London-based writer, editor and brand consultant specialising in the consumer industries, with a focus on technology, luxury and retail.
Jonathan writes about innovation in the consumer industries – from technology to fashion, design to retail. For commercial clients, he helps brands find their voice in this fast evolving landscape. Using a mix of consumer insight, brand strategy and content creation – as well as drawing on a wide network of collaborators – Jonathan helps brands make meaningful connections.
Having worked in-house at global media companies including the BBC, The Financial Times and Monocle magazine, Jonathan brings a strong editorial perspective to all client projects. He has held editorial director roles at commercial agencies including Meri Media and The Future Laboratory, working with clients including Gucci, Hermès, UBS, Airbnb and Facebook, as well as overseeing the consumer insight publisher LS:N Global.
Since setting up his own studio, Jonathan has been executive editor at Soho House, monthly columnist for Mr Porter, and has worked with brands including Google, BMW, TOG and Hyundai Card. These projects range from live events to custom podcasts, monthly print magazines to ongoing social campaigns.
He has lectured at Central Saint Martins, Museu del Disseny Barcelona, the Edinburgh College of Art, the Barbican, London College of Fashion, the British Fashion Council and London Design Festival. He has also given in-house presentations to private clients ranging from LVMH to Condé Nast. Jonathan has a starred-first degree in Social Anthropology from the University of Cambridge.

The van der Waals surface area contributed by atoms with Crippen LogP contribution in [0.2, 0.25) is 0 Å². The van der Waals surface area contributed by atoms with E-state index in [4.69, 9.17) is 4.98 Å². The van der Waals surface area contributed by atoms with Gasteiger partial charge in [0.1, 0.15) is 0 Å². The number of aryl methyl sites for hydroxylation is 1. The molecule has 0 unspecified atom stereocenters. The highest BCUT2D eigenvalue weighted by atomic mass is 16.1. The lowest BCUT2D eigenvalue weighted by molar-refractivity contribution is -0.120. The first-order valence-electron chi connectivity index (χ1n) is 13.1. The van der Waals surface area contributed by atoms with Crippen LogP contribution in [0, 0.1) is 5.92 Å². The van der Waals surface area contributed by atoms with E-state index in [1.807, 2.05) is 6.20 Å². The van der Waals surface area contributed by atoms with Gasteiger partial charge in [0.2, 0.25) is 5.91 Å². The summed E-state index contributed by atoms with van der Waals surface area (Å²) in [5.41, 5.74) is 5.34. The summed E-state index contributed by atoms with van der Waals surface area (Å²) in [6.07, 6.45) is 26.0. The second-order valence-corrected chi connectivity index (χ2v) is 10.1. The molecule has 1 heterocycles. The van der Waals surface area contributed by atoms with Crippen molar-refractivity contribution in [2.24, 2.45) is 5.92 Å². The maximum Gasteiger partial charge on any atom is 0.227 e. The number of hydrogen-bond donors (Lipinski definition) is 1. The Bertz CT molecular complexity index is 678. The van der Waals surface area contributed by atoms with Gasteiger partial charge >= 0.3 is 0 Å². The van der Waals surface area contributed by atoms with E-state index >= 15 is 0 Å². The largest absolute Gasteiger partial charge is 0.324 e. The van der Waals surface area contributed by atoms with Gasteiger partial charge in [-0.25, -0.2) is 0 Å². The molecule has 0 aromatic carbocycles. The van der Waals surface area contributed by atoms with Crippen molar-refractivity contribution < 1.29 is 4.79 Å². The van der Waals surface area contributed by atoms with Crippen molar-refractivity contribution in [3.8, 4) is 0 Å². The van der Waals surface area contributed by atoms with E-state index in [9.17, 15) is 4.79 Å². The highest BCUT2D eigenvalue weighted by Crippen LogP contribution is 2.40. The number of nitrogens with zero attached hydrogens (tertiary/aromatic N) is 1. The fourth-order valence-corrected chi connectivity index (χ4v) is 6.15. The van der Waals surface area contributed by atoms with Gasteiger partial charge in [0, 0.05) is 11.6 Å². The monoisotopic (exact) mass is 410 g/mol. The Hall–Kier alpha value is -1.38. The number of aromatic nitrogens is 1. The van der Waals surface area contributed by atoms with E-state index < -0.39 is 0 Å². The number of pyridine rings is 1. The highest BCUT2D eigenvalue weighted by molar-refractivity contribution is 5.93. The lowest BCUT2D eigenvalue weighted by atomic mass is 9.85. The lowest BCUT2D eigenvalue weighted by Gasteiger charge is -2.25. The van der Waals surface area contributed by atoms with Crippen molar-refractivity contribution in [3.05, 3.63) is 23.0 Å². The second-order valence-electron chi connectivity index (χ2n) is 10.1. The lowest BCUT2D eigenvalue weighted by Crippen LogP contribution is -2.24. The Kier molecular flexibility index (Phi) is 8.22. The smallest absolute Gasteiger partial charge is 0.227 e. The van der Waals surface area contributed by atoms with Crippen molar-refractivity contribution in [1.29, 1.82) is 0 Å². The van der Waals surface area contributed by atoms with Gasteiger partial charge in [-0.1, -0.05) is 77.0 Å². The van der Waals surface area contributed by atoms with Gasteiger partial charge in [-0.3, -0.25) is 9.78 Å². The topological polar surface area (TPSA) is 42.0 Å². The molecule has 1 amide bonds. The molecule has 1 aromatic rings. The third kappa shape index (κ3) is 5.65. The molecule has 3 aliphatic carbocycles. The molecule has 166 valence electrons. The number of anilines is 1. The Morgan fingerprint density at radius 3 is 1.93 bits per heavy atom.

Google Arts & Culture
The Financial Times
Jonathan is author of Postdigital Artisans (2015)
A note from the publisher:
This inspirational book focuses on a return to tactility, featuring contemporary artisans who craft objects by hand whilst embracing the digital age.
Digital technology has irreversibly changed how we see, think and act. A staggering number of us spend half our waking hours online. Right now, more people are gazing at a screen than looking out a window. But a deeper symbiotic relationship with the digital does not quash the desire for a tactile, physically immersive experience. Touch screens don’t eliminate the need to touch something more palpable than an electronic visual display.
It’s in this context that today's 'postdigital artisans' operate. Inescapably influenced by the digital world, they nonetheless reject strictly screen-based design and total reliance on automated production, such as 3D printing. They advocate a return to craft, with objects made from clay, metal, glass and wood. They neither turn their backs on technology nor glorify nostalgia, but their high-tech honeymoon is over. They see materials as the heart of art, design, fashion and architecture.
Postdigital Artisans profiles 60 contemporary artists and designers, accompanied by rich illustrations of their work. Essays and interviews by and with leading figures such as Hans Ulrich Obrist, Nathan Jurgenson and Glenn Adamson deftly analyse all forms of postdigital creativity, from visual art and design to architecture and urban planning.